By the same token, last year’s nominee from Austria, Revanche, had no chance against Japan’s tear-jerking Departures. But Revanche has had its revenge, being issued as a typically impressive Criterion Collection DVD (a two-disc set) and Blu-ray. Justice runs hot and cold in the movie, however.
Writer-director Götz Spielmann has been making films since 1984 (his award-winning student short, Foreign Land, is included on the second disc of supplements) but is pretty much an unknown quantity here. His control over his material is formidable, starting with the movie’s opening shot (and the disc’s cover), as the placid surface of a lake is disrupted by something thrown into the water. The ripples radiating outward from the disruption are signs of things to come, storywise. And we also get a sense of Spielmann’s technique. The film will be blunt, but there will also be beauty (two sex scenes are relevant, pointed, and unglamorous.) The take is long, as is the fade out from the scene, and there is no music, nor will there be any for the next two hours. In a disc interview the filmmaker mentions the “terror of silence” that seems to afflict our plugged-in, overcaffeinated society, and Revanche is determined to make silence as uneasy as possible.
Like Shutter Island, Revanche is a plot-heavy movie whose plot, while intricately worked out, is just a series of markers as Spielmann maps the human condition. That said it’s difficult to know how much to reveal. The first ripples are made by an ex-con, Alex (Johannes Krisch), who, while working for the mobsters who run the “Cinderella” brothel in a seedy section of Vienna, falls for one of the hookers, a Ukrainian illegal, Tamara (Irina Potapenko). Smaller eddies, meanwhile, are generated by a rural policeman, Robert (Andreas Lust), whose marriage to Susanne (Ursula Strauss) is at an impasse, due to an earlier miscarriage and continuing fertility problems. (An empty baby’s room in their house is a particularly insinuating set.) While visiting his grandfather in the country, Alex decides to rob a bank—a crime that puts him squarely in Robert’s sights, with disastrous consequences for both men.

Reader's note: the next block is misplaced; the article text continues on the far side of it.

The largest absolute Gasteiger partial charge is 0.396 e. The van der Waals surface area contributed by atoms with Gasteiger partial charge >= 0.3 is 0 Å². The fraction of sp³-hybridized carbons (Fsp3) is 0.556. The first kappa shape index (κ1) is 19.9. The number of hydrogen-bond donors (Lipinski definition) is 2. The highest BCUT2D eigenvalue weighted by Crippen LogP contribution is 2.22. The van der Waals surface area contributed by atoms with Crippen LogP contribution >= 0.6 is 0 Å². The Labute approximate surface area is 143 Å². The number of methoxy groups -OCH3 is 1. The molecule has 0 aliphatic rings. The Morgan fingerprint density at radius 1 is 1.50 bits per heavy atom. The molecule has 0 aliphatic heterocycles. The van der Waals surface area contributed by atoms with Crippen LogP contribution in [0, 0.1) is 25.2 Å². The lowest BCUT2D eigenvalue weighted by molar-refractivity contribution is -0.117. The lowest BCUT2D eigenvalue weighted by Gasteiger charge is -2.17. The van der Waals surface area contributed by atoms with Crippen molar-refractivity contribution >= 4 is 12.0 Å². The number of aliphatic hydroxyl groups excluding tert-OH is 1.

But Revanche is no Charles Bronson meat-grinder. (No branch of the Academy ever looked favorably on those.) There is much brooding, as Alex sulks on his grandfather’s farm and Robert collapses from guilt. Pensively shot in the woodlands, the film has a deeply spiritual quality that parallels the collision-course storyline. Alex will meet Robert, and, more unpredictably, Susanne, but none of these searchingly acted encounters are boilerplate. (Strauss excels in the trickiest part.) There is vengeance—and also wisdom, mercy, and clarity.
Spielmann considers himself an “essentially unintellectual” filmmaker, but he is a very smart one, and while drawn to the “borderline of chaos” he never allows Revanche to go over the top or over the edge. It occupies its own verge, and disc supplements including a making-of documentary take you there. (The film is handsomely presented in 1:85 anamorphic widescreen.) On his best behavior in the accompanying booklet, the often-flaky New York Press critic Armond White mentions that “revanche” is also German for “second chance”—and the Criterion disc gives an Oscar also-ran just that.